After Luke Kuechley's retirement, it's time to ask, is it worth it?
"I still wanna play, but I don't think it's the right decision."
Holy shit, talking about heartbreaking. Regardless of what team you're a fan of, you loved to watch Luke Kuechly play, as long as it wasn't against your team. For my money, Kuechly is the best linebacker of the 2010s, and more than deserves a place in Canton. In his 8-years as a Panther he was a 7x All-Pro, 3x Butkus Award Winner at the Pro Level, 2012 Defensive Rookie of the Year, 2x Tackler leader and the 2013 Defensive Player of the Year. Not too shabby.
Even more impressive in my opinion is that Pro Football Focus rated him as the best coverage defender in the NFL in 2015 as a fucking middle linebacker, not sure what you think, but if you were to tell this guy he'd get that honor within the next decade, I'm almost positive that he wouldn't believe you.
A career cut short by concussions and it's a God damn shame. As someone who had to retire from high school football after my freshman year because I was diagnosed with my fourth confirmed concussion in three years and not because I was incredibly undersized, I'm here for you, Luke.
This doesn't end with Kuechly- Patrick Willis, Calvin Johnson, Gronk and Andrew Luck have all retired far too early. Some of them retired because they've lost the flame and didn't want to play in Detroit anymore (Matt Stafford, you're next). As for the others, they were concerned about their bodies, selling teeth whitening products and becoming an architect. It's apparent that superstars are less concerned with their longevity in the league and more concerned about marketing themselves as people (yeah fuck that) and their long-term health (fair). If you kids have been paying attention to this, it's clearly not a smart business decision to be an otherworldly athlete and at the top of your respected sport because spoiler alert: it doesn't last! The only obvious solution?
There's no reason to shoot for the stars when you can shoot for playing three years in the league and automatically qualify for a pension. I understand the argument for kickers, punters and long snappers, but that's too much pressure if you ask me.
Bear fans legitimately hate Cody Parkey more than whoever is voted ino the mayors office, all because he double doinked.
But the backup quarterback? You're often times one oft he favorite players on the team. If your starter starts to look shaky, you know the fanbase is murmuring that maybe the back up fits the offense just a bit better. A backup quarterback needs ONE good showing and they take the risk of being overexposed and hated by a fanbase:
Matt Flynn, oh boy, where do we even begin. Drafted out of LSU to be Aaron Rodgers' backup in 2008, Flynn made his second career start against the Lions in the 2011-2012 regular season finale, leading the Packers to a 45-41 win, Not only did he lead them to victory, he threw for 480 yards and 6 touchdowns, BOTH setting single-game Packer records. A franchise that includes Bart Starr, Brett Farve and Aaron Rodgers has its single-game passing records set by a backup. This then led to the Seahawks signing Flynn to a 3-year $20.5 million deal, and he then lost the preseason quarterback battle to a 3rd-round rookie out of Wisconsin, who you might know as Russell Wilson. Flynn was then traded to the Raiders in the offseason to presumably be the stop-gap starter at QB for the Men in Black, but lost it to the 2011 supplemental draft pick Terrell Pryor and was cut less than 6 months later.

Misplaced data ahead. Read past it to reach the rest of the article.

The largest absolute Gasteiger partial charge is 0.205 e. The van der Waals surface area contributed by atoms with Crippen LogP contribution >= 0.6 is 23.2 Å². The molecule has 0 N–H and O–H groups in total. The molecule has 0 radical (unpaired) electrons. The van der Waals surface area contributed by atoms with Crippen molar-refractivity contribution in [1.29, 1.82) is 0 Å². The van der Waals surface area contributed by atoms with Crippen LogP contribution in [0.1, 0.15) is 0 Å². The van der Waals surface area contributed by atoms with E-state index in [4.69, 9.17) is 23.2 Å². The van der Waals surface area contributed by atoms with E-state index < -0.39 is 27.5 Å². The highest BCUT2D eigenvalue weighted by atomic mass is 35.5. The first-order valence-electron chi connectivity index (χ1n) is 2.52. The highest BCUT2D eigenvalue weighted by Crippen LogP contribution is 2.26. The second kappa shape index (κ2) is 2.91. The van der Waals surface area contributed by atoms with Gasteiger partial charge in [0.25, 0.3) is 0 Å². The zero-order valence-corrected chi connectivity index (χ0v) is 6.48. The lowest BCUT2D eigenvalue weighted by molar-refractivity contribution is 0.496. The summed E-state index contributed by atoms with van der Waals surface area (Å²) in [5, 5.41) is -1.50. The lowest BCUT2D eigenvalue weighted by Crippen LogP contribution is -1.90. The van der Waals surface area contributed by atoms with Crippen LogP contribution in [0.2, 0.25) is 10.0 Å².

One game is all it took for Flynn to stick around the league for seven years, win a Super Bowl and make over $20 million, and all it took was SEVEN career starts. An absolute king.
One outrageous game isn't the only way to go about it either, look at Chase Daniel
For the majority of his career, Daniel has floated around the Andy Reid coaching tree for nearly the entirety of his career, he's really not that talented, but he's become so familiar with the scheme that he's virtually guaranteed a job for as long as he wants because he's almost like another coach. He's not even a serviceable starter, yet Bear fans were clamoring for him at point this year because of his familiarity with the offense in comparison to Mitch Trubisky.
After coming into the NFL as an undrafted free agent in 2009, Daniel has made FIVE (5) career starts, a career record of 2-3, and has earned close to $25 million for sitting on the sideline, holding a clipboard and wearing a baseball hat. Unreal what learning a playbook can do for you.
Or you can just be like Josh McCown and play for so long that the entire league loves you even though you're not an NFL caliber quarterback.
He came into the league in 2002, took a quick trip to the USFL in 2010, came back to the NFL in 2011, retired in 2018 and came back this year for the Eagles and made his first appearance in the playoffs IN HIS ENTIRE CAREER this year. Oh yeah, he played with a torn hamstring, at least someone's not a pussy- looking at you Carson Wentz. As a starter, McCown has a record of 23-53, which is gross, but guess what? $50 million sure as fuck isn't! He'll most likely retire this offseason and head back to Meyers Park High School in Charlotte where he was the QB coach this year- coaching on Friday nights and flying to be with the Eagles either Friday night or Saturday morning. The Eagles were so confident in his ability to be the backup that he didn't have to even show up to work. People often struggle to describe what the American Dream is, but in my opinion, Josh McCown and back up quarterbacks everywhere are it.
-The Inn Keeper